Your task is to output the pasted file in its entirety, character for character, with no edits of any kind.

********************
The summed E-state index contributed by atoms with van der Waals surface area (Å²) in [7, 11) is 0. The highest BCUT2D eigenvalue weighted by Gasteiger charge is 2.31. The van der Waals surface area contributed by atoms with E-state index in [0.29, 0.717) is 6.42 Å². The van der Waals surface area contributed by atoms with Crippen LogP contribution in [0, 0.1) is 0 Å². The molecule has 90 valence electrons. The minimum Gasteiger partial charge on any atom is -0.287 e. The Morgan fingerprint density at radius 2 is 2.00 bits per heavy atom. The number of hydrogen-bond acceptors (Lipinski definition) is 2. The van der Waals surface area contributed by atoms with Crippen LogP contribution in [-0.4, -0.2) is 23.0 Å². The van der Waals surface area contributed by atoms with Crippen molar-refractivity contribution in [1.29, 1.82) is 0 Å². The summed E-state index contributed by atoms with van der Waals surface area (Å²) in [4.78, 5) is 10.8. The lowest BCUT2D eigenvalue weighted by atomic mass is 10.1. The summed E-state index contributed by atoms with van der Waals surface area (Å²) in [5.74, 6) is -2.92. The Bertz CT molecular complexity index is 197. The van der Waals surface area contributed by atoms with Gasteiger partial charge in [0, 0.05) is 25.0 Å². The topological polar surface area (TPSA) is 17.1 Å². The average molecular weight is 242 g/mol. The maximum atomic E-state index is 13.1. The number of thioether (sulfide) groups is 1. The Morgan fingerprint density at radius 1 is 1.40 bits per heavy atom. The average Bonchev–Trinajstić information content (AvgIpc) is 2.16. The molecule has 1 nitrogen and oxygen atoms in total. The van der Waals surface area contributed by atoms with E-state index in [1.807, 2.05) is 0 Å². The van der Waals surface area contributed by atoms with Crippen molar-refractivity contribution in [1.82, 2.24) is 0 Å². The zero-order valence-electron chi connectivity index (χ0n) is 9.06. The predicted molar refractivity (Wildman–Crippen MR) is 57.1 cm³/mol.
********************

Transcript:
The summed E-state index contributed by atoms with van der Waals surface area (Å²) in [7, 11) is 0. The highest BCUT2D eigenvalue weighted by Gasteiger charge is 2.31. The van der Waals surface area contributed by atoms with E-state index in [0.29, 0.717) is 6.42 Å². The van der Waals surface area contributed by atoms with Crippen LogP contribution in [0, 0.1) is 0 Å². The molecule has 90 valence electrons. The minimum Gasteiger partial charge on any atom is -0.287 e. The Morgan fingerprint density at radius 2 is 2.00 bits per heavy atom. The number of hydrogen-bond acceptors (Lipinski definition) is 2. The van der Waals surface area contributed by atoms with Crippen LogP contribution in [-0.4, -0.2) is 23.0 Å². The van der Waals surface area contributed by atoms with Crippen molar-refractivity contribution in [1.29, 1.82) is 0 Å². The summed E-state index contributed by atoms with van der Waals surface area (Å²) in [4.78, 5) is 10.8. The lowest BCUT2D eigenvalue weighted by atomic mass is 10.1. The summed E-state index contributed by atoms with van der Waals surface area (Å²) in [5.74, 6) is -2.92. The Bertz CT molecular complexity index is 197. The van der Waals surface area contributed by atoms with Gasteiger partial charge in [0, 0.05) is 25.0 Å². The topological polar surface area (TPSA) is 17.1 Å². The average molecular weight is 242 g/mol. The maximum atomic E-state index is 13.1. The number of thioether (sulfide) groups is 1. The Morgan fingerprint density at radius 1 is 1.40 bits per heavy atom. The average Bonchev–Trinajstić information content (AvgIpc) is 2.16. The molecule has 1 nitrogen and oxygen atoms in total. The van der Waals surface area contributed by atoms with E-state index in [1.807, 2.05) is 0 Å². The van der Waals surface area contributed by atoms with Crippen molar-refractivity contribution in [1.82, 2.24) is 0 Å². The zero-order valence-electron chi connectivity index (χ0n) is 9.06. The predicted molar refractivity (Wildman–Crippen MR) is 57.1 cm³/mol.